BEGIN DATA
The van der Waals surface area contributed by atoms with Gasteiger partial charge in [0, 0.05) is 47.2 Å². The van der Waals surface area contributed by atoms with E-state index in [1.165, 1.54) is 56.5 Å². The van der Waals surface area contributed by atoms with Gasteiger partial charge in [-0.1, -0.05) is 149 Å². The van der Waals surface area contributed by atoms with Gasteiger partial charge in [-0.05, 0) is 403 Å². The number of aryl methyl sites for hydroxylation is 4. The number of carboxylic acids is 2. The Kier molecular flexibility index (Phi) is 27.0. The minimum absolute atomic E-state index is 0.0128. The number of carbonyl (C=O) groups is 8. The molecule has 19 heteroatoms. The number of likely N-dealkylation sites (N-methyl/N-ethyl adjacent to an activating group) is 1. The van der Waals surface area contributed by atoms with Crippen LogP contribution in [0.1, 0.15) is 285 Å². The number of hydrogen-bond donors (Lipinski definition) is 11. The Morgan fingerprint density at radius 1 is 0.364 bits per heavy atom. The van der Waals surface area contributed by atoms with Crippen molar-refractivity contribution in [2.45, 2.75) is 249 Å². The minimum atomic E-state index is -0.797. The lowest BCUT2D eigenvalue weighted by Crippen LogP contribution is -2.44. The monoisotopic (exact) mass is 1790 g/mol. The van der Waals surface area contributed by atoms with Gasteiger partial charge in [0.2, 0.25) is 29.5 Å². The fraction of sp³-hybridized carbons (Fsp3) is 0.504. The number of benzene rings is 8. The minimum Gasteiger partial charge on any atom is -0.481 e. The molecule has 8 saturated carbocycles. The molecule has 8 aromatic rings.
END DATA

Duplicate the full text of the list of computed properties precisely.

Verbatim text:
The van der Waals surface area contributed by atoms with Gasteiger partial charge in [0, 0.05) is 47.2 Å². The van der Waals surface area contributed by atoms with E-state index in [1.165, 1.54) is 56.5 Å². The van der Waals surface area contributed by atoms with Gasteiger partial charge in [-0.1, -0.05) is 149 Å². The van der Waals surface area contributed by atoms with Gasteiger partial charge in [-0.05, 0) is 403 Å². The number of aryl methyl sites for hydroxylation is 4. The number of carboxylic acids is 2. The Kier molecular flexibility index (Phi) is 27.0. The minimum absolute atomic E-state index is 0.0128. The number of carbonyl (C=O) groups is 8. The molecule has 19 heteroatoms. The number of likely N-dealkylation sites (N-methyl/N-ethyl adjacent to an activating group) is 1. The van der Waals surface area contributed by atoms with Crippen LogP contribution in [0.1, 0.15) is 285 Å². The number of hydrogen-bond donors (Lipinski definition) is 11. The Morgan fingerprint density at radius 1 is 0.364 bits per heavy atom. The van der Waals surface area contributed by atoms with Crippen molar-refractivity contribution in [2.45, 2.75) is 249 Å². The minimum atomic E-state index is -0.797. The lowest BCUT2D eigenvalue weighted by Crippen LogP contribution is -2.44. The monoisotopic (exact) mass is 1790 g/mol. The van der Waals surface area contributed by atoms with Gasteiger partial charge in [0.2, 0.25) is 29.5 Å². The fraction of sp³-hybridized carbons (Fsp3) is 0.504. The number of benzene rings is 8. The minimum Gasteiger partial charge on any atom is -0.481 e. The molecule has 8 saturated carbocycles. The molecule has 8 aromatic rings.